Yes and no. Encoding programs like opusenc can easily encode files with a sampling frequency of 96 or 192 kHz. However, the input files will be converted to 48 kHz on the fly, after which only frequencies up to 20 kHz will be encoded. The meaning of these manipulations is easy to explain: lossy codecs are designed to preserve the sound detailing and at the same time discard unnecessary information. Since a person’s ear can only hear frequencies below 20 kHz (at best), higher frequencies are the first thing to exclude. Read more in the article Downloads in 24/192 format – why they do not make sense.
What are the licensing requirements?
The original Opus source code is distributed under the BSD three-point license, which is highly permissive. Commercial use and distribution (inclusion in proprietary software) is permitted, subject to certain basic requirements specified in this license. Also, Opus is subject to certain patents for which free use is guaranteed under conditions that the author believes are compatible with most open-source licenses, including the GPL (v2 and v3). See the license page for more details.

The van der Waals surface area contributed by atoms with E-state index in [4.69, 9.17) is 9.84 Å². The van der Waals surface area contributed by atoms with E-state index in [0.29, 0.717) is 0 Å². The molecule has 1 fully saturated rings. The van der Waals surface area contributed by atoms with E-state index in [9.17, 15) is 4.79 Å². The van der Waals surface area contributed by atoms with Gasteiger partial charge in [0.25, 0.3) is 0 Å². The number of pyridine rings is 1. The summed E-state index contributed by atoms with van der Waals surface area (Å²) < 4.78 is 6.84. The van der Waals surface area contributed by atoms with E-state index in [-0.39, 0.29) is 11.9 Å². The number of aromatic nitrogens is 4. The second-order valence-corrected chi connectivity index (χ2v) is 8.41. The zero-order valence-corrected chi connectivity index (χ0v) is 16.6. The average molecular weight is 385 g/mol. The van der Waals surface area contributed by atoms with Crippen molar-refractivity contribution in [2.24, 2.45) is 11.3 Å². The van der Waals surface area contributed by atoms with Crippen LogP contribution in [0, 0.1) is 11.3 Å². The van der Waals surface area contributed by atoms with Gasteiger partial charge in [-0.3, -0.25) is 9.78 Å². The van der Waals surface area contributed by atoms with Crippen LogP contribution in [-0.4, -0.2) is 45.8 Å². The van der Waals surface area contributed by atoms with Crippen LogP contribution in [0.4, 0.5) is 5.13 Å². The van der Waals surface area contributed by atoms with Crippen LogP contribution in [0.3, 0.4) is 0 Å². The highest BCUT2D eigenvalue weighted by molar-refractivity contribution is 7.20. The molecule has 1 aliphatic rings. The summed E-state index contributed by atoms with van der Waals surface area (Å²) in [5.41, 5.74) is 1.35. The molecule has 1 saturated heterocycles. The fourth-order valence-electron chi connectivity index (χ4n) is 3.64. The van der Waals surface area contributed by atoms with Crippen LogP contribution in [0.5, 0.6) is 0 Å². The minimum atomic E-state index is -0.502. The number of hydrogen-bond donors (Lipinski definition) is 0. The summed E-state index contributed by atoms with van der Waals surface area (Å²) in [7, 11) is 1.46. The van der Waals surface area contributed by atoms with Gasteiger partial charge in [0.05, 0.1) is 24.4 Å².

Why is Opus made free?
On the Internet, standards for protocols and codecs are part of the overall infrastructure, on the basis of which everything else is built. Most of the high quality standards are innovation and the interaction provided by the systems built on them. When several participants have a monopoly on the monetization of the standard, the infrastructure becomes less common – for others, there is more reason to use their own solution, which increases the cost and reduces efficiency. Imagine a road system where every car can only drive on the road of its own manufacturer. We will all win if we live in a world where all roads are interconnected. That’s why Opus, unlike many codecs, is free.
Is the SILK component in Opus compatible with the SILK implementation in Skype?
Not. The SILK codec transmitted by Skype to the IETF was significantly modified during the integration process into Opus. The changes are so significant that it is impossible to just write a “translator”; even the mutual replacement of parts of the code between Opus and the “old SILK” is far from trivial.
Why not develop SILK and CELT codecs separately?